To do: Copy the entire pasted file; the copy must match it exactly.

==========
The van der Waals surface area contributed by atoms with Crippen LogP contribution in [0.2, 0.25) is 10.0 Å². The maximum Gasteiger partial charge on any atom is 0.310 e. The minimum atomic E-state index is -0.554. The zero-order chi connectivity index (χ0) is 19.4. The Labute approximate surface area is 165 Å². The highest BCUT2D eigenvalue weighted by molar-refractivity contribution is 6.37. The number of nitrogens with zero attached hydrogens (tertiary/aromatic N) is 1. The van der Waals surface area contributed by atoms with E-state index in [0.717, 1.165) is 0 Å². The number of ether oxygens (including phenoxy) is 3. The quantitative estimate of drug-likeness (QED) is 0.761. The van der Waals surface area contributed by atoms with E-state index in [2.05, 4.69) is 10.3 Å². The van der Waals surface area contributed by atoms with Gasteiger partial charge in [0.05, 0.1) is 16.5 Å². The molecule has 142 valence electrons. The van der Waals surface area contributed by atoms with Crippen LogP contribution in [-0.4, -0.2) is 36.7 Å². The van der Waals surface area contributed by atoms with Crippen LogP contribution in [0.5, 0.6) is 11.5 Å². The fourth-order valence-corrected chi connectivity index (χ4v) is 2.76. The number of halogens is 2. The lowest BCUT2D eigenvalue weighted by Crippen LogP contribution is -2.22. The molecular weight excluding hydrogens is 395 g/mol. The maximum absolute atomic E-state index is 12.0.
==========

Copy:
The van der Waals surface area contributed by atoms with Crippen LogP contribution in [0.2, 0.25) is 10.0 Å². The maximum Gasteiger partial charge on any atom is 0.310 e. The minimum atomic E-state index is -0.554. The zero-order chi connectivity index (χ0) is 19.4. The Labute approximate surface area is 165 Å². The highest BCUT2D eigenvalue weighted by molar-refractivity contribution is 6.37. The number of nitrogens with zero attached hydrogens (tertiary/aromatic N) is 1. The van der Waals surface area contributed by atoms with E-state index in [0.717, 1.165) is 0 Å². The number of ether oxygens (including phenoxy) is 3. The quantitative estimate of drug-likeness (QED) is 0.761. The van der Waals surface area contributed by atoms with E-state index in [2.05, 4.69) is 10.3 Å². The van der Waals surface area contributed by atoms with Gasteiger partial charge in [0.05, 0.1) is 16.5 Å². The molecule has 142 valence electrons. The van der Waals surface area contributed by atoms with Crippen LogP contribution in [-0.4, -0.2) is 36.7 Å². The van der Waals surface area contributed by atoms with Crippen LogP contribution in [0.5, 0.6) is 11.5 Å². The fourth-order valence-corrected chi connectivity index (χ4v) is 2.76. The number of halogens is 2. The lowest BCUT2D eigenvalue weighted by Crippen LogP contribution is -2.22. The molecular weight excluding hydrogens is 395 g/mol. The maximum absolute atomic E-state index is 12.0.